The Mental Health Commission (which is comprised of experienced volunteers) recently agreed to assess our EDC Behavioral Health Court in South Lake Tahoe. Such assessments may inspire establishment of improved performance metrics. The results will be available by late summer.

Another thing that concerns us greatly is that many states across the U.S. have now “voted-in” marijuana as medicine, completely bypassing the FDA required studies to understand fully the potential effectiveness of a drug on a particular illness, as well as the side effects of the drug. Unfortunately, there is extremely limited research to support most of the claims of marijuana’s efficacy as a medicine and there is significant research to suggest that marijuana has a role in the onset of schizophrenia. Thirty-eight percent of those living with alcohol addiction and 53 percent of those with drug addiction have a co-occurring mental health condition and many do not realize it. This is why we emphasize the importance of having the crucial family history conversation with adolescents so they understand family genetics and the risks their choices can play on their life-long wellness.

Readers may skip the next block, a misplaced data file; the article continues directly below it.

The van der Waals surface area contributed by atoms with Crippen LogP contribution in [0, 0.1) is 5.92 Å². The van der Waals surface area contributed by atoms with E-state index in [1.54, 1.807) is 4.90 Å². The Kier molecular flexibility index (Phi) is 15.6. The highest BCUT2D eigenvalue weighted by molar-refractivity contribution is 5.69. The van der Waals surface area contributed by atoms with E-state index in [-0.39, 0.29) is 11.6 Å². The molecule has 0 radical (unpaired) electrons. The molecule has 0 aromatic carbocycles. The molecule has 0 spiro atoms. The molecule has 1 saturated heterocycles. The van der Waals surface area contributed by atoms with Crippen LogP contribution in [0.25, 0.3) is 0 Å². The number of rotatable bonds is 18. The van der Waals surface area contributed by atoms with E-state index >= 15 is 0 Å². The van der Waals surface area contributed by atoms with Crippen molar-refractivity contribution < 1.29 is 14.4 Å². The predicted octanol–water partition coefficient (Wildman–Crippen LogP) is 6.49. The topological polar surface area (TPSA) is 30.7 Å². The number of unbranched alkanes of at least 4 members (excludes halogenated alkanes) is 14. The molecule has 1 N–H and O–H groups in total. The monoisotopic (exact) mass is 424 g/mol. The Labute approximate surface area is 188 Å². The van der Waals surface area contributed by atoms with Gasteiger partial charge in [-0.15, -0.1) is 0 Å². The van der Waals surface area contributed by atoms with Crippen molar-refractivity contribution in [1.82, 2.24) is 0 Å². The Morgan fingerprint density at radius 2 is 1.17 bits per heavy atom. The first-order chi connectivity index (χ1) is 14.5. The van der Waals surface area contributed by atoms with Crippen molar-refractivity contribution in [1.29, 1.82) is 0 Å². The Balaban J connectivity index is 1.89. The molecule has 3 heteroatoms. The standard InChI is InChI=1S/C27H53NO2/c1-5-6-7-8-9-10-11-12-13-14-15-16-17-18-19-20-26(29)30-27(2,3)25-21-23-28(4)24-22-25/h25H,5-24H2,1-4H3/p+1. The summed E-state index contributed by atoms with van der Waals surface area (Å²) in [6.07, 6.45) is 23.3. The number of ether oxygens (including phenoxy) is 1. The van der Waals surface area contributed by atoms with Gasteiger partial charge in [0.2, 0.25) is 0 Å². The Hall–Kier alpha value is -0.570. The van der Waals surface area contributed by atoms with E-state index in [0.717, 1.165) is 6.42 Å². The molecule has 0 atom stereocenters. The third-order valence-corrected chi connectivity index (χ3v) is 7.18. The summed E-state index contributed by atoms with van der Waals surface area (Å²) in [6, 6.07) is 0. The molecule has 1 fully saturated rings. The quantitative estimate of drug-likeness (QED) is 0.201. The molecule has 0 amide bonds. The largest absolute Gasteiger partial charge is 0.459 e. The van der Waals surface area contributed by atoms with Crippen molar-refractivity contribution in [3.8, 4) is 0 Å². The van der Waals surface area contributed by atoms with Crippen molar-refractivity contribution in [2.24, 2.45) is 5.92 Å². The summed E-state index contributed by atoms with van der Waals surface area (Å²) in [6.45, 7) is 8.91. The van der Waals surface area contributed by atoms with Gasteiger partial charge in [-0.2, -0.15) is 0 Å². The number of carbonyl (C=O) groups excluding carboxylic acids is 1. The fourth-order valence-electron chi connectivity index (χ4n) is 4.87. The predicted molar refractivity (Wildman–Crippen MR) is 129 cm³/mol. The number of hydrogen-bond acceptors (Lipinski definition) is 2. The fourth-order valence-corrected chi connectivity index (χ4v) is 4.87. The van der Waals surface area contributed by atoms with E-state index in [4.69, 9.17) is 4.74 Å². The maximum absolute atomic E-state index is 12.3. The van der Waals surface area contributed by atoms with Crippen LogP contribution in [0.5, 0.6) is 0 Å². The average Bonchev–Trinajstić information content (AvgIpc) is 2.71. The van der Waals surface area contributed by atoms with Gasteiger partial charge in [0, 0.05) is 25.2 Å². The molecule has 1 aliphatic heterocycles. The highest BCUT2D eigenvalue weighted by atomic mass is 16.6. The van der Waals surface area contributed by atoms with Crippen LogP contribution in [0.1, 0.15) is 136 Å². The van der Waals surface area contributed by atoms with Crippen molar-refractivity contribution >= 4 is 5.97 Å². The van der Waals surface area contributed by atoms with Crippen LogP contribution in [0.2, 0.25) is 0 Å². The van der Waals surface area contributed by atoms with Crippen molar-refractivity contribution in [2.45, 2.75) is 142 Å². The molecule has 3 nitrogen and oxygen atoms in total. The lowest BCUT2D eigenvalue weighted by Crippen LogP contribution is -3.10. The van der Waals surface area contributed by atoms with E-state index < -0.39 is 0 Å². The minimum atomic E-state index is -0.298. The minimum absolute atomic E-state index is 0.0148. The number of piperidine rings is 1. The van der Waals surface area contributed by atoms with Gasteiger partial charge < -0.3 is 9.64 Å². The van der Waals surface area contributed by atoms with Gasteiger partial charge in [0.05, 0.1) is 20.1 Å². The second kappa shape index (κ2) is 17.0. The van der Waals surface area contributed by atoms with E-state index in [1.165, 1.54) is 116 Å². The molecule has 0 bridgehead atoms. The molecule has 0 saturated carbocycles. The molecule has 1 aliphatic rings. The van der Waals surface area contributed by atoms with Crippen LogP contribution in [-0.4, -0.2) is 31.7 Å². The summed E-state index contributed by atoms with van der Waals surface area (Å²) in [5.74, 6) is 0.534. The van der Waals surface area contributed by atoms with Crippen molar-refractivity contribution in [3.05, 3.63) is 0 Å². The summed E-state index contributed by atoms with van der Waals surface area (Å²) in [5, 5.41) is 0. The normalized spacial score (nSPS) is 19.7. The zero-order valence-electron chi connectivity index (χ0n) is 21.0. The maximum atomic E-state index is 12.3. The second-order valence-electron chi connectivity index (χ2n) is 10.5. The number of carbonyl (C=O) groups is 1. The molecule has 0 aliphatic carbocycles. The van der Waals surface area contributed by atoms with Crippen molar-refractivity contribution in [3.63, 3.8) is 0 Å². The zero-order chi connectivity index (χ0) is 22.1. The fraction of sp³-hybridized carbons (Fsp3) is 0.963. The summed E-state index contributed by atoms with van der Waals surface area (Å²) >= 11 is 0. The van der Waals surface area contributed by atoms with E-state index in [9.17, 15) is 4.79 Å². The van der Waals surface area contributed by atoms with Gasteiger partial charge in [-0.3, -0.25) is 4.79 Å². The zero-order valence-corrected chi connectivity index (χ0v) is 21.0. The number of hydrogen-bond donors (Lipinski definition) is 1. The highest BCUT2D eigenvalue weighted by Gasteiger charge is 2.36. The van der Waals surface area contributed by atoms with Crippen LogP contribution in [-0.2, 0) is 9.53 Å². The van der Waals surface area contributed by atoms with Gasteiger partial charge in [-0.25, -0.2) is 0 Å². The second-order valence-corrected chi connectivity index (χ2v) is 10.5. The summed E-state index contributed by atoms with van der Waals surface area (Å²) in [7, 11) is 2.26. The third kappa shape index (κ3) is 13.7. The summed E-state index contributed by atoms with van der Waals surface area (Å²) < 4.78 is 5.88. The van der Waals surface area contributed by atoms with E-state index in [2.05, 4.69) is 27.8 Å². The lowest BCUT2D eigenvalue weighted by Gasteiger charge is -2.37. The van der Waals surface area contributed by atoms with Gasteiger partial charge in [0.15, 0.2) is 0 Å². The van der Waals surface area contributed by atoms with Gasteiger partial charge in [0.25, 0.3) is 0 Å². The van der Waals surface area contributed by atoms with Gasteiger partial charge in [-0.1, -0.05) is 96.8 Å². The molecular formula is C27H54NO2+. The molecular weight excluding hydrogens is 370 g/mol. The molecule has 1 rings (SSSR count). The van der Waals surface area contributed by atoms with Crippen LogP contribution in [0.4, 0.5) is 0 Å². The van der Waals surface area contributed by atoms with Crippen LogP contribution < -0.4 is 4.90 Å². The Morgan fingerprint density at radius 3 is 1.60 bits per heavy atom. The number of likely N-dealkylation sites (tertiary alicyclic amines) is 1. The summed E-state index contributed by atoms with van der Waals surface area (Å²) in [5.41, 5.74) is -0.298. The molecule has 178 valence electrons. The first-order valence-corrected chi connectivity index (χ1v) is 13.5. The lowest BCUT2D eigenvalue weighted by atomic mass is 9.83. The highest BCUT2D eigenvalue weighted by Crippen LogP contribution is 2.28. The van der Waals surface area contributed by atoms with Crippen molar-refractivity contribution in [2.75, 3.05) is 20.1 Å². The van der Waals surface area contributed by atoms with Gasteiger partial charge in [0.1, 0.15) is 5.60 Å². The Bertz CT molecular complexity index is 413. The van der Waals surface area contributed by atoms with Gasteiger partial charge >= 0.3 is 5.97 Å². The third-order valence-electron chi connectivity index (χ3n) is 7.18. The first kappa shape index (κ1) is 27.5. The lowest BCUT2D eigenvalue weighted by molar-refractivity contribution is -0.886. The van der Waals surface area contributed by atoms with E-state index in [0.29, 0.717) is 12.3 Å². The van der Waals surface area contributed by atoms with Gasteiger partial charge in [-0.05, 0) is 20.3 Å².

We often think about how things could have been if we had been better educated about mental health before our journey began and consider what we would have done differently. We now know that family/caregiver support is a key ingredient in the recovery journey.

We now know who to talk to and what questions to ask psychiatrists and other mental health professionals. We know to use California’s AB-1424 form (medical history) and advise all family members with loved ones with mental health conditions to get familiar with this form (available on the El Dorado County website or at our NAMI support group meetings).

In hindsight we should have intervened much sooner in spite of others believing it was “just marijuana” causing the symptoms. We would have attended NAMI support group earlier in the process. We would have attended NAMI education sooner and would have pursued understanding our family history by assessing both addiction and mental health genetic predisposition risks sooner. We would have had crucial conversations with our children earlier.

South Lake Tahoe has made impressive improvements in mental health services and support in the past year, and we are on the verge of a major transformation in the coming years. The better educated we all are about mental illness, the greater our progress and transformation will be.

We encourage a sense of humor within our family and in our community. My husband makes me laugh every day. This spring he surprised me with daffodils he planted in the shape of a giant happy face.

Jeanne and Alan Nelson are the NAMI – National Alliance on Mental Illness – representatives on the South Shore.